Cost-Share Programs

There are many programs available through the state and federal government that can assist private landowners with natural resource conservation on their land. The following are brief descriptions of these programs managed by USDA’s Farm Service Agency (FSA), Natural Resources Conservation Service (NRCS).

Conservation Reserve Program (CRP)

The Conservation Reserve Program offers long term rental payments and cost share assistance to establish permanent vegetative cover on cropland that is highly erodible or contributing serious water quality problem. Through approved contract bids to convert eligible land to permanent cover, farm owners or operators receive annual rental payments at a rate not to exceed prevailing local rental rate per acre of comparable land. Acreage offered for enrollment is evaluated for environmental benefits and contract costs to determine which offers are accepted into the program. The acreage most likely to be accepted is generally land that provides the highest environmental benefits for the lowest cost. Rental payments may be provided up to 15 years for hardwood trees, wildlife corridors, windbreaks, or shelterbelts; however most payments are limited to 10 years.

The “continuous” sign-up CRP offers a noncompetitive enrollment of the most environmentally sensitive areas, and provides for annual rental payments and cost share for establishing practices such as filter strips along streams, grassed waterways, riparian buffers, field windbreaks, etc.

Environmental Quality Incentives Program (EQIP)

The Environmental Quality Incentives Program (EQIP) was established in the 1996 Farm Bill, to provide a voluntary conservation program for farmers who face serious threats to soil, water, and related natural resources. EQIP offers financial, educational and technical help to install or implement structural, vegetative, and management practices called for in 5- to 10-year contracts. Cost share rates are established to cover the majority of the costs of certain conservation practices. Eligibility is limited to persons who are engaged in livestock or agricultural production which includes forest lands. Eligible land includes cropland, rangeland, pastureland, forestland, and other farm or ranch lands where the program is delivered. Read more about our EQIP Program at this link.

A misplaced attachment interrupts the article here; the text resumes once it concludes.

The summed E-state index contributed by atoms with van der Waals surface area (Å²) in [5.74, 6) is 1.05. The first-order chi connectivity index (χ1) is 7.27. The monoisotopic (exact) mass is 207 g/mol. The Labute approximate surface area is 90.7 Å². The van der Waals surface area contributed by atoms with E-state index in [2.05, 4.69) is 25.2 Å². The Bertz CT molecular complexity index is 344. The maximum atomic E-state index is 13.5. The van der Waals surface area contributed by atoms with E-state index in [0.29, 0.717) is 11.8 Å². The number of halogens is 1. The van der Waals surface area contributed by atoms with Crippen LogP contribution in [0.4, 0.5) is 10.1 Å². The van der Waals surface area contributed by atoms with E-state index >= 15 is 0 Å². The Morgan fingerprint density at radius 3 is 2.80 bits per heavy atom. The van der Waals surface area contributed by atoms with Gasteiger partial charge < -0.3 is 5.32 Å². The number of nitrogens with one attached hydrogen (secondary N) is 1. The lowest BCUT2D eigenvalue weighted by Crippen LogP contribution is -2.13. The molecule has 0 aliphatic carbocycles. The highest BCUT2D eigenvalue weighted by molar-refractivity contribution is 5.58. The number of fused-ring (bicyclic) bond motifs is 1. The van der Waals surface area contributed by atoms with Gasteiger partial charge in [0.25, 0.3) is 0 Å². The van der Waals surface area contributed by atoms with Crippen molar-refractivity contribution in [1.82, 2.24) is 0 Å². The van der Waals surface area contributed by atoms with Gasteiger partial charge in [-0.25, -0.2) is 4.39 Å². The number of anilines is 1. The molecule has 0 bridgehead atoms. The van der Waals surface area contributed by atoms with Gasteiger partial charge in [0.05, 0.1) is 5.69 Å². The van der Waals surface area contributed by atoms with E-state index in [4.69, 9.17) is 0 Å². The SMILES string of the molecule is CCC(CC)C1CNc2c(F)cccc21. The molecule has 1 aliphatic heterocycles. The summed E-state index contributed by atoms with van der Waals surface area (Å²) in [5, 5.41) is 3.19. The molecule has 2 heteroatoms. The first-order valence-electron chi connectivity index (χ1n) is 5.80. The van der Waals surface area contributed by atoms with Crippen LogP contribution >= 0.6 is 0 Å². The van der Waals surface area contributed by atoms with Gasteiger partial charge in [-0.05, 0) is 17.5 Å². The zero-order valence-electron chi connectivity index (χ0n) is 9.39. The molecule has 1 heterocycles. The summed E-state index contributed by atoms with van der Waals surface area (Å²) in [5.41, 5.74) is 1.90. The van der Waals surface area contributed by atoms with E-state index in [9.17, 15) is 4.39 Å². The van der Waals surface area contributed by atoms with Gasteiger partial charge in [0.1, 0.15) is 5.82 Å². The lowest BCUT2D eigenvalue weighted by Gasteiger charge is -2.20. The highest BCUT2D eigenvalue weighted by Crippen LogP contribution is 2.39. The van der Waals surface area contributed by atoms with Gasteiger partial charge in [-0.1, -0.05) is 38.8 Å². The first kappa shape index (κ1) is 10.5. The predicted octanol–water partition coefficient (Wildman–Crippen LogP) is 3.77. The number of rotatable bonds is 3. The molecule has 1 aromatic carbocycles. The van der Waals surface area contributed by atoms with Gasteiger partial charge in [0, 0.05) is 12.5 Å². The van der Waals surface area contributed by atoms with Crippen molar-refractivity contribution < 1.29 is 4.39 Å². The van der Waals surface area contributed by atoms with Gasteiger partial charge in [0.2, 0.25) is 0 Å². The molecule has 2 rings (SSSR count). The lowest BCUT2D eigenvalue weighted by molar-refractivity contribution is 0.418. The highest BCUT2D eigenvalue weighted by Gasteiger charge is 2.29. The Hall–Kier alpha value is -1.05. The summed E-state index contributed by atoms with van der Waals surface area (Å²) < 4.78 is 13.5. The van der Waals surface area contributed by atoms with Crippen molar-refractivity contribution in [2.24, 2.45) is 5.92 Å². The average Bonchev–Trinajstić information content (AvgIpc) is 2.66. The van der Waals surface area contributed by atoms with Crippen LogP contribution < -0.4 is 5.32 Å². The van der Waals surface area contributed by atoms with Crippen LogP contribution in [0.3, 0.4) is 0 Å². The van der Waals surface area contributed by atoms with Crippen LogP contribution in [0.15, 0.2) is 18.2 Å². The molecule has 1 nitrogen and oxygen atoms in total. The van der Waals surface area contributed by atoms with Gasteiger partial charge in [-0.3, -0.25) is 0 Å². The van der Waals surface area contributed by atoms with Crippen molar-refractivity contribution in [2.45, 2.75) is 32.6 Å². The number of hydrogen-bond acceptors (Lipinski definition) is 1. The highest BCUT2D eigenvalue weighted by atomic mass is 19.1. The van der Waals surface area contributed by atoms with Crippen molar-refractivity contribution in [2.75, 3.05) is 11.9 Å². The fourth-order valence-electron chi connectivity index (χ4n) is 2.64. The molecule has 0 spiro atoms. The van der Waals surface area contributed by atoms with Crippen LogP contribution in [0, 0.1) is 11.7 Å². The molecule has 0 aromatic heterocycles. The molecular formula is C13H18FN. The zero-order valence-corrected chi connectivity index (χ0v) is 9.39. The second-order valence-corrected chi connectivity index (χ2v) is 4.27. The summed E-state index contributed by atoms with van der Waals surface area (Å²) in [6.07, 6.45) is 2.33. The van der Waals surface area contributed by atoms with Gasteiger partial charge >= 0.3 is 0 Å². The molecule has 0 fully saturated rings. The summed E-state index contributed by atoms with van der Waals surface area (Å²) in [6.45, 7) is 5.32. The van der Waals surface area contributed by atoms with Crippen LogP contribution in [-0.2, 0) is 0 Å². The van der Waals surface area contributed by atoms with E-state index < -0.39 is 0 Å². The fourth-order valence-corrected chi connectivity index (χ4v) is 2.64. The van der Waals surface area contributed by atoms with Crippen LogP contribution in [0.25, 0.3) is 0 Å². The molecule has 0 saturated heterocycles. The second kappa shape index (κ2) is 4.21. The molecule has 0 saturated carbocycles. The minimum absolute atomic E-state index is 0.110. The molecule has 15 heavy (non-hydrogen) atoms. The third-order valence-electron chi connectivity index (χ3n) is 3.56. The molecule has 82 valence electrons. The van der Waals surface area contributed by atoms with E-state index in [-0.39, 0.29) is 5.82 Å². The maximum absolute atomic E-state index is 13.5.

Wetlands Reserve Program (WRP)

The Wetlands Reserve Program (WRP) is a voluntary program to restore wetlands. Landowners who choose to participate in WRP may sell a conservation easement or enter into a cost-share restoration agreement with USDA to restore and protect wetlands. The landowner voluntarily limits future use of land, yet retains private ownership. The program offers landowners three options: permanent easements, 30 year easements, and restoration cost-share agreements of a minimum 10-year duration. To be eligible, the landowner must have owned the land for one year, and the land must be restorable and be suitable for wildlife benefits.

Wildlife Habitat Incentives Program (WHIP)

The Wildlife Habitat Incentives Program (WHIP) is a voluntary program for people who want to develop and improve wildlife habitat primarily on private lands. It provides technical assistance to help establish and improve fish and wildlife habitat through implementation of practices such as establishment of conservation cover; tree/shrub plantings; riparian forest buffer establishment; livestock exclusion and others.

Conservation Reserve Enhancement Program (CREP)

CREP is a federal-state natural resources conservation program that addresses agricultural-related environmental concerns at the state and national level. CREP participants receive financial incentives to voluntarily enroll in the Conservation Reserve Program (CRP) in contracts of 14 to 15 years.  Participants remove cropland from agricultural production and convert the land to native grasses, trees and other vegetation.

For more information on conservation programs available to you, contact your local Soil and Water Conservation District or NRCS office.

If you are in Greene County, you can contact Tammy Swihart, NRCS District Conservationist or Suzie Strietelmeier, FSA County Executive Director.

 

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